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Training and Preparing for a New Flight Environment

#FlySafe GA Safety Enhancement Topic

FAA Safety Briefing
Cleared for Takeoff
5 min readFeb 19, 2021


A recent study of general aviation accidents suggests that in addition to pilot proficiency, transition training and experience in diverse flight environments can improve a pilot’s ability to recognize and successfully respond to new challenges.

Graphic showing a ski plane.
New Flight Environments and Experiences Sharpen Flying Skills

Challenge Accepted

As pilots, it’s always good to take on new challenges — whether it’s flying a new type of aircraft or in a totally new environment. There’s lots to learn from these experiences and they can certainly increase the fun factor with flying.

As with any new aeronautical endeavor, always be cautious and keenly aware of your limitations. It’s important to ensure you are proficient enough to handle any of the challenges presented with unfamiliar environments. Let’s look at a few ways you can expand your horizons to bolster safety and foster the fun of flying.

Shifting Gears

One popular way to expand your horizons is to get checked out in a different category or class of aircraft. Maybe you’d like to step up to the latest twin-engine technology. Or perhaps you’d prefer the more classic feel of a vintage tail dragger. Or it could be that the thrill of flying engine-less in a glider is beckoning you.

Another good challenge to consider is flying to a new location or environment. Does the versatility of flying with skis or floats sound appealing? How about snapping a few photos of some majestic mountaintops? Or experiencing the rugged remoteness that only backcountry flying offers?

Once you determine what new type of flying motivates you the most, you can design some great experiences to expand your flight envelope. The idea here is that a list of fun activities will enable you to build experience, stay proficient, and develop skills to help you become a safer pilot. Think of it as a “choose your own adventure” style of becoming a more well-balanced aviator.

A light sport airplane.

One additional note on changing to a different type of aircraft: it’s best to banish the notions of moving “up” and “down” when it comes to aircraft transition. Any pilot who has transitioned from a standard category airplane to a light sport aircraft (LSA) will attest to the very real challenges involved in moving to a lower-performance airplane. Bottom line: whether moving to a more capable aircraft or to a simpler machine, every bird we fly deserves, and indeed demands, the utmost level of respect from its pilot.

Flying For a Cause

Another way to expand your horizons is directing your flight activity to a good cause. Volunteer service flying has multiple benefits when done properly. It can provide opportunities to sharpen your skills, value to the individuals and organizations you help, and enhance the public perception of general aviation. Keep in mind that this type of flying carries a lot of responsibility, and it does require effort to do it right. Be sure to seek out the appropriate guidance and requirements first.

Details Matter

Whichever type of aircraft or flying experience you choose, you’ll want to get some quality training to maximize safety, utility, and fun. Comprehensive transition training and practice will ensure you’ll get the most out of the machine — and yourself.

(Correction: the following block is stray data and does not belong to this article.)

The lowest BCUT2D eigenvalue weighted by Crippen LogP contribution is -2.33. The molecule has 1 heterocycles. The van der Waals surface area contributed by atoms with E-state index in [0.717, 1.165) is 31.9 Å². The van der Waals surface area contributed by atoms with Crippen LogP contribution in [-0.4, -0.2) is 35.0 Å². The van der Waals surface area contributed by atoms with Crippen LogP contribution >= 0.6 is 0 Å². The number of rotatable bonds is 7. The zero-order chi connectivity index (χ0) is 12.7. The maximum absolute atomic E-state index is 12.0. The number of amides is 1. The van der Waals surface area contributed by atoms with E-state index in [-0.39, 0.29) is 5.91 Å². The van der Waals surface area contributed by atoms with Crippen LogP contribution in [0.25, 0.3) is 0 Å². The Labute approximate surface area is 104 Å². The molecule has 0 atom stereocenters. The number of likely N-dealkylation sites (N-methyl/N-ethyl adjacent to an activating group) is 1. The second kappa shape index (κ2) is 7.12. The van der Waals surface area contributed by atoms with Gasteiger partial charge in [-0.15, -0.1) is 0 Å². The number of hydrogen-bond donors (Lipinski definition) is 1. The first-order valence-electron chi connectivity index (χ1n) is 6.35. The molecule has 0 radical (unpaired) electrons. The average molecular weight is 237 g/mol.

Each new operational environment presents unique challenges and opportunities. The trick is to know what you’re getting into and how to operate safely and confidently in unfamiliar environments. For that you’ll need to do some research.

A good place to start is with the Chart Supplement — formerly known as the Airport/Facility Directory — and your local VFR charts which will give you airport, terrain, and some obstruction information. The FAA’s From the Flight Deck video series can also help you get a better sense of what to expect at an unfamiliar field too. These videos combine airport surface footage along with diagrams and visual graphics to clearly identify hot spots and other safety-sensitive items.

Magazine articles can be good general sources of information for exploring new areas, as can aircraft type clubs and pilot clubs/associations. However, your best sources of information will always be the pilots and instructors who regularly operate in the environment. It’s well worth the time and effort to seek them out for guidance.

Slow and Steady

Be patient when tackling a new flying challenge, and work your way up taking incremental steps. If it’s flying to a new environment, like a high-density altitude area, start with a decently-sized airport with longer runways. That will give you a feel for the longer takeoff runs and lower climb performance.

Watch: Training and Preparing for a New Flight Environment in 57 Seconds


The FAA Safety Briefing magazine has written extensively on this subject. Please read the following for more great tips on expanding your horizons!

→ Birds of a Different Feather Issue (Nov/Dec 2018):

“Shifting Gears — Tips for Tackling Transition Training (Sep/Oct 2017):

“Cross Country Skiing — Aviation Style!” Pg. 10
(Nov/Dec 2014): PDF download

→ Making Flying Fun Issue (Jul/Aug 2012): PDF download

→ Wide World of Flying Issue (Sep/Oct 2011): PDF download

Upcoming WINGS-credit Webinars:

→ Feb 25, 2021 at 1100 a.m. (EST): Training and Preparation Prior to Operating in Unfamiliar Environments

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FAA Safety Briefing
Cleared for Takeoff

Official FAA safety policy voice for general aviation. The magazine is part of the national FAA Safety Team (FAASTeam).